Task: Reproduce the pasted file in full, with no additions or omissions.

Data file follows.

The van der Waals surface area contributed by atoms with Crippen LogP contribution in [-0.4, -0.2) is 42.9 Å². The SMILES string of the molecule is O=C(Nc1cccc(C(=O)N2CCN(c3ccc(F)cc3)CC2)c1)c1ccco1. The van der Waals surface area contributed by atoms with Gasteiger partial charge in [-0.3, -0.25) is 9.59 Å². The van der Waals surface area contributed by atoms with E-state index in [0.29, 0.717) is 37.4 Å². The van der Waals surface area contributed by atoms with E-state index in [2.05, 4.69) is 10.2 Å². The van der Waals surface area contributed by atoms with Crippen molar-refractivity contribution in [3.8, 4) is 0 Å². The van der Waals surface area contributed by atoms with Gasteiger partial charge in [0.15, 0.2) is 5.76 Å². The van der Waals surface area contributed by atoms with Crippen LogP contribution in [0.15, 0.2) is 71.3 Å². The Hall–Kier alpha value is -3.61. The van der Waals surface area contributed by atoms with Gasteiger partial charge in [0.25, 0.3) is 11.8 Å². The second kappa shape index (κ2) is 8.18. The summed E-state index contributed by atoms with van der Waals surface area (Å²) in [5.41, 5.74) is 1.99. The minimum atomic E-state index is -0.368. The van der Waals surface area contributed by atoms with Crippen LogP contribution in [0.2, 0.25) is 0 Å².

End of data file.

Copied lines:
The van der Waals surface area contributed by atoms with Crippen LogP contribution in [-0.4, -0.2) is 42.9 Å². The SMILES string of the molecule is O=C(Nc1cccc(C(=O)N2CCN(c3ccc(F)cc3)CC2)c1)c1ccco1. The van der Waals surface area contributed by atoms with Gasteiger partial charge in [-0.3, -0.25) is 9.59 Å². The van der Waals surface area contributed by atoms with E-state index in [0.29, 0.717) is 37.4 Å². The van der Waals surface area contributed by atoms with E-state index in [2.05, 4.69) is 10.2 Å². The van der Waals surface area contributed by atoms with Crippen molar-refractivity contribution in [3.8, 4) is 0 Å². The van der Waals surface area contributed by atoms with Gasteiger partial charge in [0.15, 0.2) is 5.76 Å². The van der Waals surface area contributed by atoms with Crippen LogP contribution in [0.15, 0.2) is 71.3 Å². The Hall–Kier alpha value is -3.61. The van der Waals surface area contributed by atoms with Gasteiger partial charge in [0.25, 0.3) is 11.8 Å². The second kappa shape index (κ2) is 8.18. The summed E-state index contributed by atoms with van der Waals surface area (Å²) in [5.41, 5.74) is 1.99. The minimum atomic E-state index is -0.368. The van der Waals surface area contributed by atoms with Crippen LogP contribution in [0.2, 0.25) is 0 Å².